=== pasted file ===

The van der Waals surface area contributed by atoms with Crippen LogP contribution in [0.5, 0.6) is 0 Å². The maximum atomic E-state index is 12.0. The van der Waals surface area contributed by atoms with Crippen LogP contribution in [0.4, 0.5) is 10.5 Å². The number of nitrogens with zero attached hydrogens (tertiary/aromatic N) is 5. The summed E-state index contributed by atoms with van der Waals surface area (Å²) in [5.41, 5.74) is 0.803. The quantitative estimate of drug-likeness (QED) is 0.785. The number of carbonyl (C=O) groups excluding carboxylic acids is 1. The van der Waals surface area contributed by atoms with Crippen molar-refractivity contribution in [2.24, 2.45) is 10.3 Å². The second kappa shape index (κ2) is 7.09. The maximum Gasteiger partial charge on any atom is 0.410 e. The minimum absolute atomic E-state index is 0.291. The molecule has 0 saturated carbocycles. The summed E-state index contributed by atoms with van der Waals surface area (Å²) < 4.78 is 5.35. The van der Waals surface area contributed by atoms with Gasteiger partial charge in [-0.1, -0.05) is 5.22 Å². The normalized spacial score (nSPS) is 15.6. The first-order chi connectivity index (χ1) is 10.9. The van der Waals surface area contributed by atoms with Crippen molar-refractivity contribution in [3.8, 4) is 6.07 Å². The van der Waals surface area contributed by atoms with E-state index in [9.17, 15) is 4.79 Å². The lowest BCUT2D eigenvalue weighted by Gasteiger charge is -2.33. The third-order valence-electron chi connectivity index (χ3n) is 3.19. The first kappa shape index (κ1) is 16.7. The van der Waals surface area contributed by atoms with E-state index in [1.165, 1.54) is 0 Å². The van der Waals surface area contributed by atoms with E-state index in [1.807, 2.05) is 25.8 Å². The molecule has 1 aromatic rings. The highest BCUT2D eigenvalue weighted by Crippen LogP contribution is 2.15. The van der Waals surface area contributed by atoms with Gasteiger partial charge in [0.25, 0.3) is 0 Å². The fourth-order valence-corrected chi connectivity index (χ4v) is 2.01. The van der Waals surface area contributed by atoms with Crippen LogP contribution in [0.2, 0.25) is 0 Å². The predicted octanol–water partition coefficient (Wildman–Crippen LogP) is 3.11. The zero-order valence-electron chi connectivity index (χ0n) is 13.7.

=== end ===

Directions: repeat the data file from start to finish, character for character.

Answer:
The van der Waals surface area contributed by atoms with Crippen LogP contribution in [0.5, 0.6) is 0 Å². The maximum atomic E-state index is 12.0. The van der Waals surface area contributed by atoms with Crippen LogP contribution in [0.4, 0.5) is 10.5 Å². The number of nitrogens with zero attached hydrogens (tertiary/aromatic N) is 5. The summed E-state index contributed by atoms with van der Waals surface area (Å²) in [5.41, 5.74) is 0.803. The quantitative estimate of drug-likeness (QED) is 0.785. The number of carbonyl (C=O) groups excluding carboxylic acids is 1. The van der Waals surface area contributed by atoms with Crippen molar-refractivity contribution in [2.24, 2.45) is 10.3 Å². The second kappa shape index (κ2) is 7.09. The maximum Gasteiger partial charge on any atom is 0.410 e. The minimum absolute atomic E-state index is 0.291. The molecule has 0 saturated carbocycles. The summed E-state index contributed by atoms with van der Waals surface area (Å²) < 4.78 is 5.35. The van der Waals surface area contributed by atoms with Gasteiger partial charge in [-0.1, -0.05) is 5.22 Å². The normalized spacial score (nSPS) is 15.6. The first-order chi connectivity index (χ1) is 10.9. The van der Waals surface area contributed by atoms with Crippen molar-refractivity contribution in [3.8, 4) is 6.07 Å². The van der Waals surface area contributed by atoms with E-state index in [9.17, 15) is 4.79 Å². The lowest BCUT2D eigenvalue weighted by Gasteiger charge is -2.33. The third-order valence-electron chi connectivity index (χ3n) is 3.19. The first kappa shape index (κ1) is 16.7. The van der Waals surface area contributed by atoms with E-state index in [1.165, 1.54) is 0 Å². The van der Waals surface area contributed by atoms with E-state index in [1.807, 2.05) is 25.8 Å². The molecule has 1 aromatic rings. The highest BCUT2D eigenvalue weighted by Crippen LogP contribution is 2.15. The van der Waals surface area contributed by atoms with Gasteiger partial charge in [0.25, 0.3) is 0 Å². The fourth-order valence-corrected chi connectivity index (χ4v) is 2.01. The van der Waals surface area contributed by atoms with Crippen LogP contribution in [0.2, 0.25) is 0 Å². The predicted octanol–water partition coefficient (Wildman–Crippen LogP) is 3.11. The zero-order valence-electron chi connectivity index (χ0n) is 13.7.